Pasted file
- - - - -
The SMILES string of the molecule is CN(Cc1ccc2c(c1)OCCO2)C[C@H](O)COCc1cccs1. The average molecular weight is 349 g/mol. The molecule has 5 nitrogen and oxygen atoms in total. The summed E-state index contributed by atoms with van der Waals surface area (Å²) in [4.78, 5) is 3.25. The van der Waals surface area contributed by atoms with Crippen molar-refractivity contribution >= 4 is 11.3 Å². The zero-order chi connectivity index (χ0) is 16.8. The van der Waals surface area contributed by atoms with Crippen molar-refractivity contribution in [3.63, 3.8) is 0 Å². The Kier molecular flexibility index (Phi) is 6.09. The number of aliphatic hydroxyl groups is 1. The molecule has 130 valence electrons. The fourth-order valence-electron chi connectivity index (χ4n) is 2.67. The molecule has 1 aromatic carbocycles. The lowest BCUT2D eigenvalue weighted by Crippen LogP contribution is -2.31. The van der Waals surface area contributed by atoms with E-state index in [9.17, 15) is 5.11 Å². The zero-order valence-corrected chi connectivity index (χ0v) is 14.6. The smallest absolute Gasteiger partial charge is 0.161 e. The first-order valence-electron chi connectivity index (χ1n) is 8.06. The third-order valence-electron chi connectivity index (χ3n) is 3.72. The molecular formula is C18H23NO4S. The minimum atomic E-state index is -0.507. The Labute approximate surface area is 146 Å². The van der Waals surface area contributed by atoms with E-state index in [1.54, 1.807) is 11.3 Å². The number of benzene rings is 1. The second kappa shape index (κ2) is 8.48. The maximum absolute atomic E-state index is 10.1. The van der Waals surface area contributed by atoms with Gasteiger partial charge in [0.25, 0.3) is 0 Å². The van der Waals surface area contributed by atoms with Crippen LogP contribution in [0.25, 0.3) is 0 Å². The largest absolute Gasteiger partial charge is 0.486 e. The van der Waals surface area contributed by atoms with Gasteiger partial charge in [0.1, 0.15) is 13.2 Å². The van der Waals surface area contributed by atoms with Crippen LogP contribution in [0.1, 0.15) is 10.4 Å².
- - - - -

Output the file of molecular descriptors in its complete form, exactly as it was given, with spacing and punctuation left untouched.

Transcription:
The SMILES string of the molecule is CN(Cc1ccc2c(c1)OCCO2)C[C@H](O)COCc1cccs1. The average molecular weight is 349 g/mol. The molecule has 5 nitrogen and oxygen atoms in total. The summed E-state index contributed by atoms with van der Waals surface area (Å²) in [4.78, 5) is 3.25. The van der Waals surface area contributed by atoms with Crippen molar-refractivity contribution >= 4 is 11.3 Å². The zero-order chi connectivity index (χ0) is 16.8. The van der Waals surface area contributed by atoms with Crippen molar-refractivity contribution in [3.63, 3.8) is 0 Å². The Kier molecular flexibility index (Phi) is 6.09. The number of aliphatic hydroxyl groups is 1. The molecule has 130 valence electrons. The fourth-order valence-electron chi connectivity index (χ4n) is 2.67. The molecule has 1 aromatic carbocycles. The lowest BCUT2D eigenvalue weighted by Crippen LogP contribution is -2.31. The van der Waals surface area contributed by atoms with E-state index in [9.17, 15) is 5.11 Å². The zero-order valence-corrected chi connectivity index (χ0v) is 14.6. The smallest absolute Gasteiger partial charge is 0.161 e. The first-order valence-electron chi connectivity index (χ1n) is 8.06. The third-order valence-electron chi connectivity index (χ3n) is 3.72. The molecular formula is C18H23NO4S. The minimum atomic E-state index is -0.507. The Labute approximate surface area is 146 Å². The van der Waals surface area contributed by atoms with E-state index in [1.54, 1.807) is 11.3 Å². The number of benzene rings is 1. The second kappa shape index (κ2) is 8.48. The maximum absolute atomic E-state index is 10.1. The van der Waals surface area contributed by atoms with Gasteiger partial charge in [0.25, 0.3) is 0 Å². The van der Waals surface area contributed by atoms with Crippen LogP contribution in [0.25, 0.3) is 0 Å². The largest absolute Gasteiger partial charge is 0.486 e. The van der Waals surface area contributed by atoms with Gasteiger partial charge in [0.1, 0.15) is 13.2 Å². The van der Waals surface area contributed by atoms with Crippen LogP contribution in [0.1, 0.15) is 10.4 Å².